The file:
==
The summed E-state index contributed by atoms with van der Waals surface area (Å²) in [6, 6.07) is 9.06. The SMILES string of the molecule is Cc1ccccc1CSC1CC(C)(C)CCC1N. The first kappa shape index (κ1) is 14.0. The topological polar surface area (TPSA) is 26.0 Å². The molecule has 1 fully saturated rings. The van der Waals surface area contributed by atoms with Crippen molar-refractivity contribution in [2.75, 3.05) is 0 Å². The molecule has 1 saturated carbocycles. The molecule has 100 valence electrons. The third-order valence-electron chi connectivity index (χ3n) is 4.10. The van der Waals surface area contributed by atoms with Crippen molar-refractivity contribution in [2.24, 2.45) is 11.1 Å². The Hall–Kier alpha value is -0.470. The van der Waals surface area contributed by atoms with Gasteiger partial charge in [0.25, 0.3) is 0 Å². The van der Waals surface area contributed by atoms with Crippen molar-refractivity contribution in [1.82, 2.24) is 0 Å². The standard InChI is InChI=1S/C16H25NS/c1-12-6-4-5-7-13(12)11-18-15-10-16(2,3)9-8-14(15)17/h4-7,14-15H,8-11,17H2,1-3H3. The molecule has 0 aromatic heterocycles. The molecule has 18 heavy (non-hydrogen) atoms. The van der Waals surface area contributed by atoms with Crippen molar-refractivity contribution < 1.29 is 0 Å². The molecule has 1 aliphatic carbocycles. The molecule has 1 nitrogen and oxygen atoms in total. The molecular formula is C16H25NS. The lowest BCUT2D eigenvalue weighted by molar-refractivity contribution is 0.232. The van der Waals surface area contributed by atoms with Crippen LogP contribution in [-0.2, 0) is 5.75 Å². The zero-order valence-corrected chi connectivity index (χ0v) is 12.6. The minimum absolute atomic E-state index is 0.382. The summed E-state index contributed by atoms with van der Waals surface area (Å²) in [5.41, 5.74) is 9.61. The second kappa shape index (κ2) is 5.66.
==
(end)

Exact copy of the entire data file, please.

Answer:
The summed E-state index contributed by atoms with van der Waals surface area (Å²) in [6, 6.07) is 9.06. The SMILES string of the molecule is Cc1ccccc1CSC1CC(C)(C)CCC1N. The first kappa shape index (κ1) is 14.0. The topological polar surface area (TPSA) is 26.0 Å². The molecule has 1 fully saturated rings. The van der Waals surface area contributed by atoms with Crippen molar-refractivity contribution in [2.75, 3.05) is 0 Å². The molecule has 1 saturated carbocycles. The molecule has 100 valence electrons. The third-order valence-electron chi connectivity index (χ3n) is 4.10. The van der Waals surface area contributed by atoms with Crippen molar-refractivity contribution in [2.24, 2.45) is 11.1 Å². The Hall–Kier alpha value is -0.470. The van der Waals surface area contributed by atoms with Gasteiger partial charge in [0.25, 0.3) is 0 Å². The van der Waals surface area contributed by atoms with Crippen molar-refractivity contribution in [1.82, 2.24) is 0 Å². The standard InChI is InChI=1S/C16H25NS/c1-12-6-4-5-7-13(12)11-18-15-10-16(2,3)9-8-14(15)17/h4-7,14-15H,8-11,17H2,1-3H3. The molecule has 0 aromatic heterocycles. The molecule has 18 heavy (non-hydrogen) atoms. The van der Waals surface area contributed by atoms with Crippen molar-refractivity contribution < 1.29 is 0 Å². The molecule has 1 aliphatic carbocycles. The molecule has 1 nitrogen and oxygen atoms in total. The molecular formula is C16H25NS. The lowest BCUT2D eigenvalue weighted by molar-refractivity contribution is 0.232. The van der Waals surface area contributed by atoms with Crippen LogP contribution in [-0.2, 0) is 5.75 Å². The zero-order valence-corrected chi connectivity index (χ0v) is 12.6. The minimum absolute atomic E-state index is 0.382. The summed E-state index contributed by atoms with van der Waals surface area (Å²) in [5.41, 5.74) is 9.61. The second kappa shape index (κ2) is 5.66.